What you can do: Wear a full face helmet every time you ride.

“But what about the kids!?”

An argument I’ve seen significant others use to prevent their partner from riding is children. If one of you were to die, it would really impact that child emotionally and financially. They might also say that riding a motorcycle sets a bad example of taking unnecessary risks.

Allow me to offer another point of view.

I would say that if you don’t do something you really enjoy because of fear, that is a horrible lesson to teach your children. 

A much stronger lesson would be that if there is something you REALLY want to do, take all the steps necessary to make it as safe as possible. Do your diligent research and take the proper training courses and start on the right motorcycle for you.

Everything in life is dangerous. Driving in a car is dangerous (I’ve known people who have died in car accidents, I’m sure you have too), participating in sports is dangerous (I’ve known people who have suffered serious injuries because of sports), the modern American diet is dangerous (don’t get me started on heart disease and cancer related to what we choose to put in our bodies!).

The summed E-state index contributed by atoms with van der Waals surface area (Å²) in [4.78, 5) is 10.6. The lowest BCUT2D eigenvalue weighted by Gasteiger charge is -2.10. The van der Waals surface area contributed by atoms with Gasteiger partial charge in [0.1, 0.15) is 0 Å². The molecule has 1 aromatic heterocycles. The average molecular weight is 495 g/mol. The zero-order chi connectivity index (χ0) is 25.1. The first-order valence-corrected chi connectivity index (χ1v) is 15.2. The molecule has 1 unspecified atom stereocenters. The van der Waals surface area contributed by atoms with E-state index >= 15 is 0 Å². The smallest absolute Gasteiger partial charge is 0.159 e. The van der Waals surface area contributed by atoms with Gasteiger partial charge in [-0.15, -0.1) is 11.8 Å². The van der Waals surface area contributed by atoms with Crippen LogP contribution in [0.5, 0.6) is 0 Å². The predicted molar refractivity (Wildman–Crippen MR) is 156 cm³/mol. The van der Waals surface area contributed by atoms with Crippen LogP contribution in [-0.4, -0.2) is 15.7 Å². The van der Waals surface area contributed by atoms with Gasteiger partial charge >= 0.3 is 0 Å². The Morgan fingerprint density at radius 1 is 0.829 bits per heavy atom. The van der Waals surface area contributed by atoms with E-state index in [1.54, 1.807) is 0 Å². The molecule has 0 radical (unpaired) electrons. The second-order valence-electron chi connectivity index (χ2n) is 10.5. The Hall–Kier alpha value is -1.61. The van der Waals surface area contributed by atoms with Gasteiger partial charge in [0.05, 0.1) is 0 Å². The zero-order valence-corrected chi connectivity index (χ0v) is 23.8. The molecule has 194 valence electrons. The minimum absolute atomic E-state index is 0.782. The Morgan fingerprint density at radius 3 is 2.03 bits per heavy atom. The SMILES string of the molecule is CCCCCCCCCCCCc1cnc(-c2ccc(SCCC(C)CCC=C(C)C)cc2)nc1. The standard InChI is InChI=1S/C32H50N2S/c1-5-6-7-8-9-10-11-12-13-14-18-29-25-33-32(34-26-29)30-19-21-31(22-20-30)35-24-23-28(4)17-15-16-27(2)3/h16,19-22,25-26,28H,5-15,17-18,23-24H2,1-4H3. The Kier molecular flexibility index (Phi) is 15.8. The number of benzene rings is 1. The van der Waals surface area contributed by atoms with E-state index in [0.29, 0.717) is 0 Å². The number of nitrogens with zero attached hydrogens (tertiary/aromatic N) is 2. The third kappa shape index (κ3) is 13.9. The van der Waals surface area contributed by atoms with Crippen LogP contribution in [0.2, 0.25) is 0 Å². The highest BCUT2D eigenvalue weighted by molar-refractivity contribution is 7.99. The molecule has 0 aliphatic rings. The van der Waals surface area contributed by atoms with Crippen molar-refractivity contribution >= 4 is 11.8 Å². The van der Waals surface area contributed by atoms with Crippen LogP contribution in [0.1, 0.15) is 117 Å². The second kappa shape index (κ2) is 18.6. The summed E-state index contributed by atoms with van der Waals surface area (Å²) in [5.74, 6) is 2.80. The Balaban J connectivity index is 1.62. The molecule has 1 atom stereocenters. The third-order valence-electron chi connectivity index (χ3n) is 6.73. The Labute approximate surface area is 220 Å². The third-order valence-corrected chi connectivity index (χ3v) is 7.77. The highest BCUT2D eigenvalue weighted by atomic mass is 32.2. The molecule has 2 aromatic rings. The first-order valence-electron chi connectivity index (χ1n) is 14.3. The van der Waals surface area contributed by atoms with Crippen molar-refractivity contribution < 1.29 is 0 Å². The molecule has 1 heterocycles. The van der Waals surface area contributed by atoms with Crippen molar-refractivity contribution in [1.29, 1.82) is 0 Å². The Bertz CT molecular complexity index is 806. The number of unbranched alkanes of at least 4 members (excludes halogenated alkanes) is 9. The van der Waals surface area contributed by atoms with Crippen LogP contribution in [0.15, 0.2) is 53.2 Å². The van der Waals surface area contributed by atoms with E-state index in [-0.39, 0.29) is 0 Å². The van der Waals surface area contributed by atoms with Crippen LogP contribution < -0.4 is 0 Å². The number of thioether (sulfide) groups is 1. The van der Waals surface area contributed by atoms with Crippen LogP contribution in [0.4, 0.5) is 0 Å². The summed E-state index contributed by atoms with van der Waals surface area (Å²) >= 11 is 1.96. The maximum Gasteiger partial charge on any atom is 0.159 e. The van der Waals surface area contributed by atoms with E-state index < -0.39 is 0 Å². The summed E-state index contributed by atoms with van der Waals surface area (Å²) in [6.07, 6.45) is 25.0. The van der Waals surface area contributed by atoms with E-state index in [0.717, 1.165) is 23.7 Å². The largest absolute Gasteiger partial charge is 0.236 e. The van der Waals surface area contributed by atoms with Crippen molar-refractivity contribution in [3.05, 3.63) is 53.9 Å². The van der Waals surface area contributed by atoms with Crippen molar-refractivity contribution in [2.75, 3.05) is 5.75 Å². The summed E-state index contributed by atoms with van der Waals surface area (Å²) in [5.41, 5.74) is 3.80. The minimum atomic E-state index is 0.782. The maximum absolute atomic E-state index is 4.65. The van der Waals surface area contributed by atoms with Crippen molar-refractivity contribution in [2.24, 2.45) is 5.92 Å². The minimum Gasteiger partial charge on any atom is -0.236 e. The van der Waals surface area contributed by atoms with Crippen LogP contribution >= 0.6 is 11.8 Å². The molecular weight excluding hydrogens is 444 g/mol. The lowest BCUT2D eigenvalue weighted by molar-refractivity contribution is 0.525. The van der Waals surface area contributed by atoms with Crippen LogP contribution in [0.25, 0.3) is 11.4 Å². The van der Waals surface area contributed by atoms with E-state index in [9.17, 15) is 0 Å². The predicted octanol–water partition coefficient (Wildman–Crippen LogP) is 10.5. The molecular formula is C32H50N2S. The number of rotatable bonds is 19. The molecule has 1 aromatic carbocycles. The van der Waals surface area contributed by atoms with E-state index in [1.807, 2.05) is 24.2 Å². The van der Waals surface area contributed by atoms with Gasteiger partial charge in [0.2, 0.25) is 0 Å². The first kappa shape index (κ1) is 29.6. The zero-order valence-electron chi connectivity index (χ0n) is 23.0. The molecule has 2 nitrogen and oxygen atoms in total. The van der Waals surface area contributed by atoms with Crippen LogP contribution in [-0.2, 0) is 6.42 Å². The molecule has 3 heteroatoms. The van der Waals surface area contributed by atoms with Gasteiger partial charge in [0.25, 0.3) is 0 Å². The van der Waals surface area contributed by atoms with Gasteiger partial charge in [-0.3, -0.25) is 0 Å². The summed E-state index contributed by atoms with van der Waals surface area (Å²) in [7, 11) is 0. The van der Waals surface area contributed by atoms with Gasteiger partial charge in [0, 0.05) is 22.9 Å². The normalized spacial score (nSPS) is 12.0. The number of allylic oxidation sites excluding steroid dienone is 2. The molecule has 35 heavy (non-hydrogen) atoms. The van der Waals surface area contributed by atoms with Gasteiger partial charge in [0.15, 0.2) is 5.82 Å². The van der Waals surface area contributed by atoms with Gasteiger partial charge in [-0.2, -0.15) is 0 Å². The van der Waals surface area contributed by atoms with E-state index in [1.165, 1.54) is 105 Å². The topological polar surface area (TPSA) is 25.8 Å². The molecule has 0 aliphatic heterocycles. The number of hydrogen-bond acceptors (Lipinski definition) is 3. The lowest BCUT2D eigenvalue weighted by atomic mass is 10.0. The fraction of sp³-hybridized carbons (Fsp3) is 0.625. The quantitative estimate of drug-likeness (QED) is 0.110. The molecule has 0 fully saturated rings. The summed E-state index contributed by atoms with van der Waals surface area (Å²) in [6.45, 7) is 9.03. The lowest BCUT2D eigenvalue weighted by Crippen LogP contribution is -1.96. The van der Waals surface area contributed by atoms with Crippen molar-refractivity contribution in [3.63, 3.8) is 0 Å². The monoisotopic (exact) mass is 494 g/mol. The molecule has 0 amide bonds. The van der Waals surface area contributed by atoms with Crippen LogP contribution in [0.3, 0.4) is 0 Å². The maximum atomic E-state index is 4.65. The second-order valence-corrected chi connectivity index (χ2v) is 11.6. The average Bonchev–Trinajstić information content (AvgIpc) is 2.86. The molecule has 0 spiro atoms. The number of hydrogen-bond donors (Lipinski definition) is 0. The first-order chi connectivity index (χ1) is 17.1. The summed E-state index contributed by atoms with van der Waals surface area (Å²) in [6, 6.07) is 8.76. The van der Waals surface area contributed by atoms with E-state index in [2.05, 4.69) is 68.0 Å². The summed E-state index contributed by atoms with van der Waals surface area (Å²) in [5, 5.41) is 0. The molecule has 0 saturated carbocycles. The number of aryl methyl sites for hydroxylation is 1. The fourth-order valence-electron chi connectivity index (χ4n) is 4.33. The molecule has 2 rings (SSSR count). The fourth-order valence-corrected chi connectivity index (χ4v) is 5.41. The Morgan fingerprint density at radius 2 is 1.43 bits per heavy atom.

The point is, living life is generally a pretty dangerous activity. You are going to die some day. Not only will you die, but so will every single person you know. Every family member, friend, celebrity, politician, and saint. We all die. We all know this, but we choose to ignore it. 

Sometimes by getting caught up in trying to live as long a life as possible, we can forget what it really means to live. It’s a bit of a cliche, but I love this quote:
 
“A ship is safe in harbor, but that is not what a ship was built for."
ship_0.jpg

What if they still won’t budge?

Some people have such a visceral reaction to motorcycles that there is no amount of logical arguments that can convince them to be comfortable with the idea of you riding. In that case you really have to weigh a few different things. What is your relationship with that person and how will riding a motorcycle impact that relationship? Finally, if that person still needs to be in your life if they are so controlling?